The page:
There is good news on the environment front. People, governments and nonprofit organizations have helped make a positive impact with some endangered species, clearing the way for these once-troubled creatures to make a comeback. Some of these animals have even adapted without much help, helping ensure their own survival. Admittedly, the degree of comebacks have varied but they are all in better shape than they were years, if not decades ago. This all goes to show, teamwork can work and maybe save some animals, the planet and each other. Here are a few success stories.
Climate change was taking a big toll on the simple starfish not long ago. Rising ocean temperatures has unleashed a pathogen that was killing off big numbers of starfish off the coast of North America. Positive change came quickly, however, as baby starfish seemingly developed a resistance to the virus that helped stabilize the populations.
America almost lost its national symbol, the bald eagle, thanks to the release of the chemical DDT. It got so bad that at one point it was believed that there were fewer than 500 nesting pairs alive in the lower 48 states. Growing awareness of the threat spurred changes, including banning DDT, which cleared the way for their rebound. Today, eagles are increasingly seen throughout the U.S. as thousands of pairs of nesting eagles are believed to be thriving south of Canada and Alaska.
Trumpeter swan was a popular bird in the 19th Century, in large part because it was tasty. It was so popular, in fact, it was almost eliminated from the U.S. by the mid 20th Century. Now North America’s largest native waterfowl is thriving again. In Minnesota alone, which had entirely lost these birds, close to 20,000 are alive in the wild.
The America gator has been kicking around in one form or another for millions of years. It was doing just fine, particularly in the southeastern United States, until demand for its hide drove it almost in extinction. Added to the endangered species list in 1967, strict conservation measures cleared its way to a healthy revival. Now fully recovered, more than 5 million gators are believed to be living in the southwest. Interestingly, the American alligator remains listed as threatened but only because they are so similar in appearance to the American crocodile, which are endangered.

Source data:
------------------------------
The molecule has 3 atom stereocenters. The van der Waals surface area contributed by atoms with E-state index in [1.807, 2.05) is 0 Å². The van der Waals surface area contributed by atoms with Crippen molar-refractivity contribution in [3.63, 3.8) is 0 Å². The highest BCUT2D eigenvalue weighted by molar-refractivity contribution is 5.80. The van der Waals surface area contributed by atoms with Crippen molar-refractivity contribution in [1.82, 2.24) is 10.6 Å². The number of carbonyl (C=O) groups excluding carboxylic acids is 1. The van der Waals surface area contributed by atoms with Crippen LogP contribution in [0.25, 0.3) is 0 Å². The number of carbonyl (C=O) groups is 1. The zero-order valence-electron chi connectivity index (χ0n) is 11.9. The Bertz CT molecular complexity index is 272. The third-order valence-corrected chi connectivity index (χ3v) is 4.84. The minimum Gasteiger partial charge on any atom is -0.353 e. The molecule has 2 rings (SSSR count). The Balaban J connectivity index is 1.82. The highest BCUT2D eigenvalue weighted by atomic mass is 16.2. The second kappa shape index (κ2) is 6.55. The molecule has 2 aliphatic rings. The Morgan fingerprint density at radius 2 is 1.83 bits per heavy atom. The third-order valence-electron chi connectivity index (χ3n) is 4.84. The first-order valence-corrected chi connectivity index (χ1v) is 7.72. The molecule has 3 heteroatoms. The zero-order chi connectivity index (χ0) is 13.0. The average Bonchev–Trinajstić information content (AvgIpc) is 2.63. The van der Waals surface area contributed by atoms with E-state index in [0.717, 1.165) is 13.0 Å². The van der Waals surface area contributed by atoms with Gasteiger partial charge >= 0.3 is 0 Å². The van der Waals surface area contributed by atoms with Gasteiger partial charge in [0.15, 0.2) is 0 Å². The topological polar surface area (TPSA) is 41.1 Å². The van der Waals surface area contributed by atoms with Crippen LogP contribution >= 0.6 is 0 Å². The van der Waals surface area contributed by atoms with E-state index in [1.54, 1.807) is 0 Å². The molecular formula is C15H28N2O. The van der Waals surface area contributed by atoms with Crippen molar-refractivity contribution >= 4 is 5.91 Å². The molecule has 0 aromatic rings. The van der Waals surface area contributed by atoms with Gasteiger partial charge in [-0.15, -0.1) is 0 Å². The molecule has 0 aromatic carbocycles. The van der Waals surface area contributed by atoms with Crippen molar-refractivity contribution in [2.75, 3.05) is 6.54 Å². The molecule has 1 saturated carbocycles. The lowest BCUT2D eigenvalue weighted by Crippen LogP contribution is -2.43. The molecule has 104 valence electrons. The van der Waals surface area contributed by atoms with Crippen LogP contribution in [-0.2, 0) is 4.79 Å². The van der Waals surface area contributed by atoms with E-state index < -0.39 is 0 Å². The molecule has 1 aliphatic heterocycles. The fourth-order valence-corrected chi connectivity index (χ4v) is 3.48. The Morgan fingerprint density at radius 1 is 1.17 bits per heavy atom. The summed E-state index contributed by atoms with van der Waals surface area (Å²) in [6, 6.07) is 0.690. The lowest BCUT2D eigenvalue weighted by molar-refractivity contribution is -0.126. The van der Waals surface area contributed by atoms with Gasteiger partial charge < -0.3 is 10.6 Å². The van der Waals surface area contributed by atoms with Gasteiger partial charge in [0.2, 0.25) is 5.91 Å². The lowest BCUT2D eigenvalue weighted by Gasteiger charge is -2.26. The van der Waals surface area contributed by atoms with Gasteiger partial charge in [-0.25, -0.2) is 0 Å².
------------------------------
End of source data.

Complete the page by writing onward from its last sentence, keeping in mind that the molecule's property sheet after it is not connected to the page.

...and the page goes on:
Never say never—or gone for good. The black footed ferret, North America’s only indigenous ferret, was thought to be extinct by 1979 when a small wild colony was discovered in Wyoming in the early 1980s. Still endangered, the ferret population is at least rising and now with over 1,000 living wild, thanks to a focused breeding program.
Española Galapagos giant tortoises have come if not roaring back, then at least plodding back to their home island. Sixty years ago only 15 of these giants were left on Española because of overhunting and displacement by invasive species. Now, they are reproducing in the wild again.
After 25 years of hard conservation work, this little bird that is synonymous with New Zealand was taken off the endangered species list. Now, its population is growing by 2 percent a year.
Americans fell in love with buffaloes to the extent that they were almost being hunted into extinction. None other than President Theodore Roosevelt, an avid hunter, stepped in to help over a century ago by signing a law that cleared the way to purchase lands for bison conservation. Admittedly, there are no longer millions of buffalo roaming the plains as they did centuries ago, but there now are tens of thousands across the U.S., a huge comeback in the last century.
Jaguars are a beautiful and amazing creature that has fallen on hard times because its natural habitat has been decimated. Yet in the last 30 years, growing conservation efforts have helped stabilize its population, albeit in a more limited historic range in Central and South America. Jaguar populations have grown by an average of eight percent annually in certain regions and there are even signs that these cats may return to the southern U.S.
These horses were never domesticated, but their population was decimated due to human interference and lost habitat. Sadly, the last sighting of Przewalski’s horse in the wild was in the Gobi Desert of Mongolia in 1969. The breed, however, is rebounding now, if slowly. From a captive population of only 15 in the 1970s, more than 400 now roam wild today thanks to reintroduction programs in China, Kazakhstan and Mongolia. There are another 1,500 in captivity as well.
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